Six months later and Williams has been hard at work. Determined that what happened to her won’t befall other students, she’s been volunteering with No More Exclusions, an abolitionist coalition on a mission to end race-disparities in school exclusions; sharing her experiences for training new teachers through the National Education Union; and working with Hackney council to create borough-wide guidance on hair policies in school. All while getting her A-Levels. And moonlighting as a judge for the Top Ten Model Competition’s celebration of World Afro Day. And qualifying as a make-up artist. At just 18 years old, she’s already shown incredible strength, grit, and determination.

“I was so hurt by my school for what they did, how they ignored everyone and how they dragged it all out, which made it so hard for me and my family,” she says. “I just wanted it all to stop but I knew if I gave up then they could do it to another pupil who looked like me and that would make me feel worse so I was determined to see it through.”

“It has been very full-on since February but I have wanted to volunteer and take part in lots of things to raise awareness of this issue. I have to believe that this negative experience will have a positive impact for others in the future, otherwise all of this pain was for nothing.”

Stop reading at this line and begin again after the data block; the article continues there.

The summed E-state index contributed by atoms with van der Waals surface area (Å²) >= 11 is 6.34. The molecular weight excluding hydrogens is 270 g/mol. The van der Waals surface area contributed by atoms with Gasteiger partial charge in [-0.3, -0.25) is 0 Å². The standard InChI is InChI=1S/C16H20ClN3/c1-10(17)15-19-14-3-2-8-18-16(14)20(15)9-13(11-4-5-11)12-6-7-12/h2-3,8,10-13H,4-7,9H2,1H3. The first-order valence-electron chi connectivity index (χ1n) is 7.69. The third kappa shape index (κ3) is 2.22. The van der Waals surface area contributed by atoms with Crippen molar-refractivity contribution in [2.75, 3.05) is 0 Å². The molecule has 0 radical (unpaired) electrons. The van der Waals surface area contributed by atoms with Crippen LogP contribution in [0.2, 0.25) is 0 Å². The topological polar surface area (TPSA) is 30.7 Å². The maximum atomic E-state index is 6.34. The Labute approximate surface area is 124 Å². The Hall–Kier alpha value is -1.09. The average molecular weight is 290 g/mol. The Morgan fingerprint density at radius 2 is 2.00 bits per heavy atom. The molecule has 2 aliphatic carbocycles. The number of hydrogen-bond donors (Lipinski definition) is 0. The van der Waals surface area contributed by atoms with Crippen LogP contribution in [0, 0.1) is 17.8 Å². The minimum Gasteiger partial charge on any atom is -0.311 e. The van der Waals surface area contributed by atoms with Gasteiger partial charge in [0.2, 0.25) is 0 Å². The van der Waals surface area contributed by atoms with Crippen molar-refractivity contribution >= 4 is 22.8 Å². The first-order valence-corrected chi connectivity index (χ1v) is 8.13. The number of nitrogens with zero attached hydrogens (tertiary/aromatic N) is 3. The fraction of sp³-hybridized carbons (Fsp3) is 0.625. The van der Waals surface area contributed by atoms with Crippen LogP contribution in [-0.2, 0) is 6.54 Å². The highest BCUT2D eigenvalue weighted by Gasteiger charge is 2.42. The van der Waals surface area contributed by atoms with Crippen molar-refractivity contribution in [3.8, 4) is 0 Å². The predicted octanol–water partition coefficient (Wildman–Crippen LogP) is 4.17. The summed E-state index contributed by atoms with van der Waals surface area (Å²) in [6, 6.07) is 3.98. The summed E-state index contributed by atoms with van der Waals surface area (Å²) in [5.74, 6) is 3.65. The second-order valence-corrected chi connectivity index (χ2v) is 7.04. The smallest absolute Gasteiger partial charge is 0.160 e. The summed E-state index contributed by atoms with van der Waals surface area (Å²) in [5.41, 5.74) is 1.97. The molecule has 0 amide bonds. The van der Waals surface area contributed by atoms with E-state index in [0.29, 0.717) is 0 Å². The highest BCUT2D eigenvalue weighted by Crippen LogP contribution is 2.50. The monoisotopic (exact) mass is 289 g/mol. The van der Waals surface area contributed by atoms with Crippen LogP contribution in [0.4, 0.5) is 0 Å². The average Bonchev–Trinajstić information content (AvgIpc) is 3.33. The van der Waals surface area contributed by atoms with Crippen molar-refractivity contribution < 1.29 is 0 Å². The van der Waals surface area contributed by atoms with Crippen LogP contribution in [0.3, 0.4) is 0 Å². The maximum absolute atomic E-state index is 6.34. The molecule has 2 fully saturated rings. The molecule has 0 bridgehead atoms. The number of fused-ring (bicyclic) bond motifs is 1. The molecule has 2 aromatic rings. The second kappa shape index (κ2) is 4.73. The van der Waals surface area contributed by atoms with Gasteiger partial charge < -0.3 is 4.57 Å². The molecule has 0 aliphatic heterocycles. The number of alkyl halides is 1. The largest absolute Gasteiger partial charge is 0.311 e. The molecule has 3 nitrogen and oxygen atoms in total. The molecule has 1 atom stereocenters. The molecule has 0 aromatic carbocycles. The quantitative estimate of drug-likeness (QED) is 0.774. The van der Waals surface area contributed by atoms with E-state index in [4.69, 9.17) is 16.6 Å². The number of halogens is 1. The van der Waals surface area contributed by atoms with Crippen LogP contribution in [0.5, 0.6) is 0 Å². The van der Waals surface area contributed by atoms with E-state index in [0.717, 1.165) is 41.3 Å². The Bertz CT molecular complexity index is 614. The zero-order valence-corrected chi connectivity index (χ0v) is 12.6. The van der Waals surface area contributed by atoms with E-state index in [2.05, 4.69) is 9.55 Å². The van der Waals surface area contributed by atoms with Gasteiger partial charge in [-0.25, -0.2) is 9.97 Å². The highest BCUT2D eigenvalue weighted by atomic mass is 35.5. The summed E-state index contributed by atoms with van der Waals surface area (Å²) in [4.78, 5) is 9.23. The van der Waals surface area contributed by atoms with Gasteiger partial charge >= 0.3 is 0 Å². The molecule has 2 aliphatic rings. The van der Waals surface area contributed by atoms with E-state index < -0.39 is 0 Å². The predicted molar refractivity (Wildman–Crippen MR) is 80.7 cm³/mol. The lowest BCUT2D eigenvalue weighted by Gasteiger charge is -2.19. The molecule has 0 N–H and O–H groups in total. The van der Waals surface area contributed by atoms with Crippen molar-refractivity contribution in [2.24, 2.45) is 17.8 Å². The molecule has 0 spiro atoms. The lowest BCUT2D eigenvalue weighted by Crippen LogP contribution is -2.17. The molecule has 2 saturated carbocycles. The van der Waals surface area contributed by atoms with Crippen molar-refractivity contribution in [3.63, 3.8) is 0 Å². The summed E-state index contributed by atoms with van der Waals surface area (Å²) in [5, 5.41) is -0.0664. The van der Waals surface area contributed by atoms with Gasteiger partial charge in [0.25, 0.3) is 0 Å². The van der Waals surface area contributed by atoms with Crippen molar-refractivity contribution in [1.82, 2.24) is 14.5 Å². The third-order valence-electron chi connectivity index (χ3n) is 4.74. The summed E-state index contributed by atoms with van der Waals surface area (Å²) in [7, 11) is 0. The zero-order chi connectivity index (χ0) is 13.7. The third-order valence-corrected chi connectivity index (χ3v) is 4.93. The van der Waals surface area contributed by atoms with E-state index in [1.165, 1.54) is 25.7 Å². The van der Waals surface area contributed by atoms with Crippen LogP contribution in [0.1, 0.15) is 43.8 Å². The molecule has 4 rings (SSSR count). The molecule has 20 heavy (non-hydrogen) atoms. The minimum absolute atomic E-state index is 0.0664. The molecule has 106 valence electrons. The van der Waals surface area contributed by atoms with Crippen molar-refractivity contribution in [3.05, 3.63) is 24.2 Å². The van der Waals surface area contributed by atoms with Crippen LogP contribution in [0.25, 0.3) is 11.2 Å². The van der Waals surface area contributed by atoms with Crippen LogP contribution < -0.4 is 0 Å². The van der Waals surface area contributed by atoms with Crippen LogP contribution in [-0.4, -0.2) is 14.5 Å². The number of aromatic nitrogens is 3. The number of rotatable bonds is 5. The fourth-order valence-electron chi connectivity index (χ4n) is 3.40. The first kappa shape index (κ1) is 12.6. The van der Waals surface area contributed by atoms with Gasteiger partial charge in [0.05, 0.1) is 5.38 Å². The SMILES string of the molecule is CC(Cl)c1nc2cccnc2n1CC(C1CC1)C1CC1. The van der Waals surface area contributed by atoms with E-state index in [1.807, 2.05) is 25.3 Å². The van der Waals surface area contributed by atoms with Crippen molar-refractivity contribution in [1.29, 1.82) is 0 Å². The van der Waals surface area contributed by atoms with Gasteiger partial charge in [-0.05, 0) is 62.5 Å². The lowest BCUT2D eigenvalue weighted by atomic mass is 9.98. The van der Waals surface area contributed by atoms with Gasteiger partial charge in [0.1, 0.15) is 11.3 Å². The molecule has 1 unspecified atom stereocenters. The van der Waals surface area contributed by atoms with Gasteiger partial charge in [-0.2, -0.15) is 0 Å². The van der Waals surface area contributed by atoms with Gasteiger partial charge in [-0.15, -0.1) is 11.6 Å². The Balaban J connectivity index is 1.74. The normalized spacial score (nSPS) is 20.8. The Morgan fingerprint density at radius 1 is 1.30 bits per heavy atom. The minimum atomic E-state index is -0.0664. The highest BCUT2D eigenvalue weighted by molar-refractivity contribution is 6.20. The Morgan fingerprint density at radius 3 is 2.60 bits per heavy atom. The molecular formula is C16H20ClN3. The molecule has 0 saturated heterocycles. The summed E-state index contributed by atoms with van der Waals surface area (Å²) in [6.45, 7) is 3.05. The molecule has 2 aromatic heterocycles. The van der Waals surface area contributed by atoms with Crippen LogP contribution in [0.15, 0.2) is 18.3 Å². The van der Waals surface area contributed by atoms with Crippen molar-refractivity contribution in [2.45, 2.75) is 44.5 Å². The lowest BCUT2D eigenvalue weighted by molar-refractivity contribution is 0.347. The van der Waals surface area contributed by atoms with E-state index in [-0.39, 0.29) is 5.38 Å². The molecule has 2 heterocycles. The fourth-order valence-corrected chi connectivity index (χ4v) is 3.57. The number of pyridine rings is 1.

We spoke to Ruby to hear all about what she’s been up to.

You’ve been working with Hackney council to create borough-wide guidance on hair in school. Can you tell us a bit more about that? What kind of guidelines are you hoping to introduce?

Ruby Williams: Hackney is one of the most multicultural places in the UK so for this to happen here shocked everyone and the council have been determined to turn that negative into a positive. I know that Hackney tried to help from the first week I had issues but because the school is a Church of England school, there was very little they could do. They have supported throughout and helped plan next steps.